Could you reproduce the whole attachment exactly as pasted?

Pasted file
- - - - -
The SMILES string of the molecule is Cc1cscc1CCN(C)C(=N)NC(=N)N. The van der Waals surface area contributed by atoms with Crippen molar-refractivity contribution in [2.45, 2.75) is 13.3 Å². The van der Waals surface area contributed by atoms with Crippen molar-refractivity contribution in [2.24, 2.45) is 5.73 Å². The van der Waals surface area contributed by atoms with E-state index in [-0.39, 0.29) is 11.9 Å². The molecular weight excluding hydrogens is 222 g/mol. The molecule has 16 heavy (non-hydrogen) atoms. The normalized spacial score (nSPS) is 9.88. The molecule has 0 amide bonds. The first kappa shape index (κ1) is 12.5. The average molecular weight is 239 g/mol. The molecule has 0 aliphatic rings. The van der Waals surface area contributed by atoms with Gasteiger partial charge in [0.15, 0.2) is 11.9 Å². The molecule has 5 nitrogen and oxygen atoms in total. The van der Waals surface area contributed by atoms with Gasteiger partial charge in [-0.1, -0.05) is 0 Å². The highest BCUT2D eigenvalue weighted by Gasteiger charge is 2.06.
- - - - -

The SMILES string of the molecule is Cc1cscc1CCN(C)C(=N)NC(=N)N. The van der Waals surface area contributed by atoms with Crippen molar-refractivity contribution in [2.45, 2.75) is 13.3 Å². The van der Waals surface area contributed by atoms with Crippen molar-refractivity contribution in [2.24, 2.45) is 5.73 Å². The van der Waals surface area contributed by atoms with E-state index in [-0.39, 0.29) is 11.9 Å². The molecular weight excluding hydrogens is 222 g/mol. The molecule has 16 heavy (non-hydrogen) atoms. The normalized spacial score (nSPS) is 9.88. The molecule has 0 amide bonds. The first kappa shape index (κ1) is 12.5. The average molecular weight is 239 g/mol. The molecule has 0 aliphatic rings. The van der Waals surface area contributed by atoms with Gasteiger partial charge in [0.15, 0.2) is 11.9 Å². The molecule has 5 nitrogen and oxygen atoms in total. The van der Waals surface area contributed by atoms with Gasteiger partial charge in [-0.1, -0.05) is 0 Å². The highest BCUT2D eigenvalue weighted by Gasteiger charge is 2.06.